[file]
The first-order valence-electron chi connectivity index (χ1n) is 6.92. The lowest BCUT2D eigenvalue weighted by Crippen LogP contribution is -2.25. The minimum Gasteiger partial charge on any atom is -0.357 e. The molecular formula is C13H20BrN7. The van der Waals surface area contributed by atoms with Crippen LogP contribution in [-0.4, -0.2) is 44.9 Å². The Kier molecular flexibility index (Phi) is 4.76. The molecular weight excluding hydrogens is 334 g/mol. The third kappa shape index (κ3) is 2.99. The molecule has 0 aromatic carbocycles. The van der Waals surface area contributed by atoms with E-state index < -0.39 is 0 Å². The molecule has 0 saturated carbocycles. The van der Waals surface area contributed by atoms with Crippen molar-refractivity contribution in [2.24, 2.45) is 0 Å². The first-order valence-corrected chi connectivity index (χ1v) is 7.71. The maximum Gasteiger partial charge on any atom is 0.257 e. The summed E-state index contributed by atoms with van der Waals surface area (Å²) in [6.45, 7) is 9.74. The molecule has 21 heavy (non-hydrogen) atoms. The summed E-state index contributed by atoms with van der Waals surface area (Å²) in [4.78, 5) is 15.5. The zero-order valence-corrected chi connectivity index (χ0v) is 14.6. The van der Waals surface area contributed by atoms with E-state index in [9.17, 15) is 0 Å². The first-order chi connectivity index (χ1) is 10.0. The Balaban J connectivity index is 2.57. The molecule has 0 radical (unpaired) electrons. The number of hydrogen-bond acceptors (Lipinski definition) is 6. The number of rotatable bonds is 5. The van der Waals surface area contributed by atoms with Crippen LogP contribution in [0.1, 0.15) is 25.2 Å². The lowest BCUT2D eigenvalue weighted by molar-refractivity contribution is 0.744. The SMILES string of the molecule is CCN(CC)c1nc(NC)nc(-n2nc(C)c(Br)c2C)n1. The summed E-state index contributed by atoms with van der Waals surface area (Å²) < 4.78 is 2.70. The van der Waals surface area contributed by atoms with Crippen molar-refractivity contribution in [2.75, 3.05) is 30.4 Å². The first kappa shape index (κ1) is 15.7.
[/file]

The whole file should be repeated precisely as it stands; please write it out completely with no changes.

The first-order valence-electron chi connectivity index (χ1n) is 6.92. The lowest BCUT2D eigenvalue weighted by Crippen LogP contribution is -2.25. The minimum Gasteiger partial charge on any atom is -0.357 e. The molecular formula is C13H20BrN7. The van der Waals surface area contributed by atoms with Crippen LogP contribution in [-0.4, -0.2) is 44.9 Å². The Kier molecular flexibility index (Phi) is 4.76. The molecular weight excluding hydrogens is 334 g/mol. The third kappa shape index (κ3) is 2.99. The molecule has 0 aromatic carbocycles. The van der Waals surface area contributed by atoms with E-state index < -0.39 is 0 Å². The molecule has 0 saturated carbocycles. The van der Waals surface area contributed by atoms with Crippen molar-refractivity contribution in [2.24, 2.45) is 0 Å². The first-order valence-corrected chi connectivity index (χ1v) is 7.71. The maximum Gasteiger partial charge on any atom is 0.257 e. The summed E-state index contributed by atoms with van der Waals surface area (Å²) in [6.45, 7) is 9.74. The molecule has 21 heavy (non-hydrogen) atoms. The summed E-state index contributed by atoms with van der Waals surface area (Å²) in [4.78, 5) is 15.5. The zero-order valence-corrected chi connectivity index (χ0v) is 14.6. The van der Waals surface area contributed by atoms with E-state index in [9.17, 15) is 0 Å². The first-order chi connectivity index (χ1) is 10.0. The Balaban J connectivity index is 2.57. The molecule has 0 radical (unpaired) electrons. The number of hydrogen-bond acceptors (Lipinski definition) is 6. The number of rotatable bonds is 5. The van der Waals surface area contributed by atoms with Crippen LogP contribution in [0.1, 0.15) is 25.2 Å². The lowest BCUT2D eigenvalue weighted by molar-refractivity contribution is 0.744. The SMILES string of the molecule is CCN(CC)c1nc(NC)nc(-n2nc(C)c(Br)c2C)n1. The summed E-state index contributed by atoms with van der Waals surface area (Å²) < 4.78 is 2.70. The van der Waals surface area contributed by atoms with Crippen molar-refractivity contribution in [2.75, 3.05) is 30.4 Å². The first kappa shape index (κ1) is 15.7.